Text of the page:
Gallagher Says He’s Done With Mayor Job

Time to refocus on running his own business

By Kevin E. Foley

Cold Spring Mayor Seth Gallagher told The Paper on Wednesday, Dec. 12, that he is “very likely” not going to be a candidate for re-election come March 2013. “I am not planning on running,” he said when pressed on his intentions. Gallagher has served nearly two two-year terms as mayor and also served as trustee for three years.

The mayor said he thought it was time he paid more attention to his bagpipe-making business after seven years of being preoccupied with local civic issues.

Gallagher said he believed he had accomplished much of what he had set out to do and thought this would be a good time to move back to a more private life.

“The job takes a lot more time than it ever did,” he said, pointing out he received $15,000 annually for a job he said involved 30 hours of work a week. “Do the math,” he said. “And there’s no health insurance. It’s not very attractive from a financial standpoint.”

He quickly emphasized having the job is an honor. And he also warned any potential successor to be prepared to take a principled stand when needed, even if it alienates supporters. “You have to be prepared to take some heat,” he said.

Gallagher referred to the presence of two media operations in town, Paper and the PNCR as another factor in bringing a greater spotlight to issues and intensifying disputes.

“I have confidence in the general wisdom of the people. It’s important to remember that when you’re elected, you are representing all the people in the village, not just the ones who show up at meetings. You have to vote on behalf of all residents even if you take grief from some.”

Gallagher said recent clashes with Board of Trustees members and others, including some previously ardent supporters, over the proposed Butterfield project had no bearing on his apparent decision not to run again.

The mayor took pains to delineate what he believed were his major accomplishments. Among them were:

  • Budget reform bringing the village from a $90,000 deficit to a $180,000 surplus;
  • Finalization of the village Comprehensive Plan;
  • Relining the water main pipes, a project first raised in 1991;
  • Opening the waterfront dock area with boats mooring there for the first time in 20 years, bringing visitors and revenue to the village;
  • Negotiating easement access for the village to make repairs and monitor conditions at the upper dam;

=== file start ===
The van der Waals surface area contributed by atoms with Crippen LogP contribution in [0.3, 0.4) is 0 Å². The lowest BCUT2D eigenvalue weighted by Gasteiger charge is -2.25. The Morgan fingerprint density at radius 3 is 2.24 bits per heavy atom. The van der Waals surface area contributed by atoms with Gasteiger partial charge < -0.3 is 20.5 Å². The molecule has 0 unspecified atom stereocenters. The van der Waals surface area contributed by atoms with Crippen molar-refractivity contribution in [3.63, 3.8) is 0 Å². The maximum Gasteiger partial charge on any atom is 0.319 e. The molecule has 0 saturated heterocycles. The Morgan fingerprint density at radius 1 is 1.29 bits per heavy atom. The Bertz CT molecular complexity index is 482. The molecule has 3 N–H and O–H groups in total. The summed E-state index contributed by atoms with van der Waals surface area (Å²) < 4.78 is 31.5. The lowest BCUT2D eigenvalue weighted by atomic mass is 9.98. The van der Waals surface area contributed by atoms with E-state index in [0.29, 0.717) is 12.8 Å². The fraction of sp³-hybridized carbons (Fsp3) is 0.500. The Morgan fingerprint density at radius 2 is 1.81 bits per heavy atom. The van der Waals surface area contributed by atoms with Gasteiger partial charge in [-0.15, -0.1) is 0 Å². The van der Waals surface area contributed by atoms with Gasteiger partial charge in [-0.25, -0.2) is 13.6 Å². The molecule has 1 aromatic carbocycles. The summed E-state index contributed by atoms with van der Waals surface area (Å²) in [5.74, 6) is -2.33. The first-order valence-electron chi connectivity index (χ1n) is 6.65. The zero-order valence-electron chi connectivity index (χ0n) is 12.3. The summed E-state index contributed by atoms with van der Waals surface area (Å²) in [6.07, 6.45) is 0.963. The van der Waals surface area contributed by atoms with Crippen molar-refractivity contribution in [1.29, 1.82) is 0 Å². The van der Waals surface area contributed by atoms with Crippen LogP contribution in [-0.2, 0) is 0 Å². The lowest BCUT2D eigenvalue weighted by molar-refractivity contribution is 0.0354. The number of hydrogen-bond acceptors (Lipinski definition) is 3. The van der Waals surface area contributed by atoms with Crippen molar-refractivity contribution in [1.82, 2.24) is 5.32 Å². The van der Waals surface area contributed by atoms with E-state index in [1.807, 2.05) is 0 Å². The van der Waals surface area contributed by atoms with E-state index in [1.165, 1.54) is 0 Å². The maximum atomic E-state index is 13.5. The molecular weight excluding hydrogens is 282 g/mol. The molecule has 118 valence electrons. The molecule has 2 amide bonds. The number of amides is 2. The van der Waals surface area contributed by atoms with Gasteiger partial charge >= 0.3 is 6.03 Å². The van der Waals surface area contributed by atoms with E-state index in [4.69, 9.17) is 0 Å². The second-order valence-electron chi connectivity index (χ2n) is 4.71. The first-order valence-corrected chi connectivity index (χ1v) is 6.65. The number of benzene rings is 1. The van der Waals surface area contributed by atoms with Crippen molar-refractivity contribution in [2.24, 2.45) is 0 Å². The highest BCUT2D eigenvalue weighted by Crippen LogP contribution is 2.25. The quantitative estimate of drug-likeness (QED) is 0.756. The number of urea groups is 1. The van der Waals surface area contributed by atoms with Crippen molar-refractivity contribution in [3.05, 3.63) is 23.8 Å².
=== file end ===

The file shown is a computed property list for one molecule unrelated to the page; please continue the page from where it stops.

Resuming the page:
• Finally getting approval of a long-delayed, federally funded Main Street improvement project.

While Gallagher has not shut the door definitively on running, his announced intention will inevitably set off speculation on other candidates for both mayor and membership on the trustee board.

His potential lame-duck status could also change the dynamics in the tussle over Butterfield in ways not yet clear.

Among the names mentioned by local activists (on a not-for-attribution basis) as potential candidates to fill Gallagher’s seat were Deputy Mayor and Trustee Bruce Campbell (mentioned by Gallagher), Trustee Chuck Hustis, Trustee Matt Francisco, Comprehensive Board Chairman Michael Armstrong, and long-time Gallagher critic Michael Bowman, current president of the Cold Spring Fire Company.

For his part, Armstrong demurred on any personal intentions about running for office. Instead, he said he hoped Gallagher could be persuaded to change his mind and run yet again.

“I think it would be a great loss for the village if he chooses not to run again,” said Armstrong. “I disagree with him on some issues, but I believe he has done a tremendous job. People don’t appreciate the way the job has changed over the years and how we need someone who is up to the task.”

Armstrong said further that the role of mayor involved mastering not only budget, planning and infrastructure issues but also appreciating the need for protecting the village from legal conflicts arising out of various projects. He said he thought Gallagher and Village Attorney Stephen Gaba have “kept the village out of trouble and have protected the village interests.” Armstrong said people should recall lawsuits in the past that “cost the village a great deal of money,” when they are taking positions today that might result in a lawsuit.

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